History at Cusgarne
At Cusgarne School we teach history according to the National Curriculum expectations for history at EYFS, KS1 and KS2.
These are the Early Learning Goals that link most closely to the History National Curriculum:
Understanding the World (People and Communities)
Children talk about past and present events in their own lives and in the lives of family members. They know about similarities and differences between themselves and others, and among families, communities and traditions.
Understanding the World (The World)
Children know about similarities and differences in relation to places, objects, materials and living things. They talk about the features of their own immediate environment and how environments might vary from one another.
Pupils should be taught about:
- changes within living memory. Where appropriate, these should be used to reveal aspects of change in national life;
- events beyond living memory that are significant nationally or globally [for example the Great Fire of London, the first aeroplane flight or events commemorated through festivals or anniversaries;
- the lives of significant individuals in the past who have contributed to national and international achievements. Some should be used to compare aspects of life in different periods [for example Elizabeth I and Queen Victoria, Christopher Columbus and Neil Armstrong, William Caxton and Tim Berners-Lee, Pieter Bruegel the Elder and LS Lowry, Rosa Parks and Emily Davison, Mary Seacole and/or Florence Nightingale and Edith Cavell;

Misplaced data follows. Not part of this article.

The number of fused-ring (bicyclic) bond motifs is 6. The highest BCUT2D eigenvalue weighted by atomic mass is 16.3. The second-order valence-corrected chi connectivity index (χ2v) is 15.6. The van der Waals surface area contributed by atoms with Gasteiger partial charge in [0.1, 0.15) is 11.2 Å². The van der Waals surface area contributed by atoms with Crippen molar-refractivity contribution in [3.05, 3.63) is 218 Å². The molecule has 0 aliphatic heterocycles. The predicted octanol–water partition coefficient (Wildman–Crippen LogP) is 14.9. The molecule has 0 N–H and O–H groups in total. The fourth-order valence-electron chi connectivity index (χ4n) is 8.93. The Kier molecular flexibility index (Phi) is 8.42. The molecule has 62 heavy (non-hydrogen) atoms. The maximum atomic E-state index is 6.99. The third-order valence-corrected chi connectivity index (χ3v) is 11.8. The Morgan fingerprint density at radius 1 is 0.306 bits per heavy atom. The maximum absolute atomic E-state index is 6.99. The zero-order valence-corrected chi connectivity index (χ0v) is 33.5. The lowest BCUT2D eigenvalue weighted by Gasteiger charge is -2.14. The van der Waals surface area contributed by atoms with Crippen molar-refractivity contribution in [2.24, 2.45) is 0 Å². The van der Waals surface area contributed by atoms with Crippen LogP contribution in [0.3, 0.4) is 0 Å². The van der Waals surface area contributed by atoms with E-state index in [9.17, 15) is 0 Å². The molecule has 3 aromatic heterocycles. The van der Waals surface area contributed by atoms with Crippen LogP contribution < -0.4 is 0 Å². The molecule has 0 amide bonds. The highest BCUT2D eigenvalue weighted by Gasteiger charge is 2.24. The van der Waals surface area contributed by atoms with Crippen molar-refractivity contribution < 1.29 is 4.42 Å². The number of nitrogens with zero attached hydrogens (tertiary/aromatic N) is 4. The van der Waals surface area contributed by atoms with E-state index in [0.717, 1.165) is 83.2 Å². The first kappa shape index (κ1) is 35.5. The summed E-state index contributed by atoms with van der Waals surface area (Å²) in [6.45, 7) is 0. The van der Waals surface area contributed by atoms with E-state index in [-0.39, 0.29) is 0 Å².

- significant historical events, people and places in their own locality.
Pupils should be taught about:
- changes in Britain from the Stone Age to the Iron Age;
- the Roman Empire and its impact on Britain;
- Britain’s settlement by Anglo-Saxons and Scots;
- the Viking and Anglo-Saxon struggle for the Kingdom of England to the time of Edward the Confessor;
- a local history study;
- a study of an aspect or theme in British history that extends pupils’ chronological knowledge beyond 1066;
- the achievements of the earliest civilizations – an overview of where and when the first civilizations appeared and a depth study of one of the following: Ancient Sumer; The Indus Valley; Ancient Egypt; The Shang Dynasty of Ancient China;